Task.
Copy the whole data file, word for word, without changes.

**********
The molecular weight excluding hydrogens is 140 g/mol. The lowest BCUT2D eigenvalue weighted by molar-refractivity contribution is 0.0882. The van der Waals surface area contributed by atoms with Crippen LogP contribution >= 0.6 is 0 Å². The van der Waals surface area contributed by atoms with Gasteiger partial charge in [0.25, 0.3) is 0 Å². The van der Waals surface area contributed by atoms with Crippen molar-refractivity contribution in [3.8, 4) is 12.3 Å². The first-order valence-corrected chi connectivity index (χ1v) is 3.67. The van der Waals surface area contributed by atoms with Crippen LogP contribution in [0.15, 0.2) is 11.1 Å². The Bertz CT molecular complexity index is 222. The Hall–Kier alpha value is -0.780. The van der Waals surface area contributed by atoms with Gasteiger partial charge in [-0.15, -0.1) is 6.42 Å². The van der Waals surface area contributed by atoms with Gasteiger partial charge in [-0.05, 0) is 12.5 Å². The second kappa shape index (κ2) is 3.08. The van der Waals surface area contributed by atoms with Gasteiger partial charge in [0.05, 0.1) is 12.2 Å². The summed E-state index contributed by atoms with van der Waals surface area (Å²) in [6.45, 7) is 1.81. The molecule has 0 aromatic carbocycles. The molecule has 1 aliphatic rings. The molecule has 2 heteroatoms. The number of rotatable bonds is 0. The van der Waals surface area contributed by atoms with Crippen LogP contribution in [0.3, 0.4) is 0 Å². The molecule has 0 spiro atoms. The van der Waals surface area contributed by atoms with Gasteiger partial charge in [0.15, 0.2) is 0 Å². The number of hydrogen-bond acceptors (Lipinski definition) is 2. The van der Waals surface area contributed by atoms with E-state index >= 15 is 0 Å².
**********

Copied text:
The molecular weight excluding hydrogens is 140 g/mol. The lowest BCUT2D eigenvalue weighted by molar-refractivity contribution is 0.0882. The van der Waals surface area contributed by atoms with Crippen LogP contribution >= 0.6 is 0 Å². The van der Waals surface area contributed by atoms with Gasteiger partial charge in [0.25, 0.3) is 0 Å². The van der Waals surface area contributed by atoms with Crippen molar-refractivity contribution in [3.8, 4) is 12.3 Å². The first-order valence-corrected chi connectivity index (χ1v) is 3.67. The van der Waals surface area contributed by atoms with Crippen LogP contribution in [0.15, 0.2) is 11.1 Å². The Bertz CT molecular complexity index is 222. The Hall–Kier alpha value is -0.780. The van der Waals surface area contributed by atoms with Gasteiger partial charge in [-0.15, -0.1) is 6.42 Å². The van der Waals surface area contributed by atoms with Gasteiger partial charge in [-0.05, 0) is 12.5 Å². The second kappa shape index (κ2) is 3.08. The van der Waals surface area contributed by atoms with Gasteiger partial charge in [0.05, 0.1) is 12.2 Å². The summed E-state index contributed by atoms with van der Waals surface area (Å²) in [6.45, 7) is 1.81. The molecule has 0 aromatic carbocycles. The molecule has 1 aliphatic rings. The molecule has 2 heteroatoms. The number of rotatable bonds is 0. The van der Waals surface area contributed by atoms with Crippen LogP contribution in [0.3, 0.4) is 0 Å². The molecule has 0 spiro atoms. The van der Waals surface area contributed by atoms with Gasteiger partial charge in [0.15, 0.2) is 0 Å². The number of hydrogen-bond acceptors (Lipinski definition) is 2. The van der Waals surface area contributed by atoms with E-state index >= 15 is 0 Å².